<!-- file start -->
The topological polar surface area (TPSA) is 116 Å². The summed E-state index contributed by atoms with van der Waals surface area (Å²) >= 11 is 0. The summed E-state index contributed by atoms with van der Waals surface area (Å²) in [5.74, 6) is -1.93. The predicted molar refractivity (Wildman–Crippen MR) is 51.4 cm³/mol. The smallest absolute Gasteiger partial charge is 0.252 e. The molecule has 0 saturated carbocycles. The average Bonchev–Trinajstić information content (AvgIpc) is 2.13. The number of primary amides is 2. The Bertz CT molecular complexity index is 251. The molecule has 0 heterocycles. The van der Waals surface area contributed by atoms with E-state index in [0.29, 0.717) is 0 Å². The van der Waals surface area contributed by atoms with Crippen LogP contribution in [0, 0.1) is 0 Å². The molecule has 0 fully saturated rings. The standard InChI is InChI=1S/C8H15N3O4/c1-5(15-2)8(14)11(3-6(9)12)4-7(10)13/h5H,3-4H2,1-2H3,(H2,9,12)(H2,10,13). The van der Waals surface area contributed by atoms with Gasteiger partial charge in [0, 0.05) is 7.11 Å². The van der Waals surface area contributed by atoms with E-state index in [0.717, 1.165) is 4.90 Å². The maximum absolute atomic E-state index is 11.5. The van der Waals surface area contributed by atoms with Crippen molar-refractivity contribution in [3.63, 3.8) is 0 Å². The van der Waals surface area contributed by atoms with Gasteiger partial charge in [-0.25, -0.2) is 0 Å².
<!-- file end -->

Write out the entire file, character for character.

The topological polar surface area (TPSA) is 116 Å². The summed E-state index contributed by atoms with van der Waals surface area (Å²) >= 11 is 0. The summed E-state index contributed by atoms with van der Waals surface area (Å²) in [5.74, 6) is -1.93. The predicted molar refractivity (Wildman–Crippen MR) is 51.4 cm³/mol. The smallest absolute Gasteiger partial charge is 0.252 e. The molecule has 0 saturated carbocycles. The average Bonchev–Trinajstić information content (AvgIpc) is 2.13. The number of primary amides is 2. The Bertz CT molecular complexity index is 251. The molecule has 0 heterocycles. The van der Waals surface area contributed by atoms with E-state index in [0.29, 0.717) is 0 Å². The van der Waals surface area contributed by atoms with Crippen LogP contribution in [0, 0.1) is 0 Å². The molecule has 0 fully saturated rings. The standard InChI is InChI=1S/C8H15N3O4/c1-5(15-2)8(14)11(3-6(9)12)4-7(10)13/h5H,3-4H2,1-2H3,(H2,9,12)(H2,10,13). The van der Waals surface area contributed by atoms with Gasteiger partial charge in [0, 0.05) is 7.11 Å². The van der Waals surface area contributed by atoms with E-state index in [0.717, 1.165) is 4.90 Å². The maximum absolute atomic E-state index is 11.5. The van der Waals surface area contributed by atoms with Crippen molar-refractivity contribution in [3.63, 3.8) is 0 Å². The van der Waals surface area contributed by atoms with Gasteiger partial charge in [-0.25, -0.2) is 0 Å².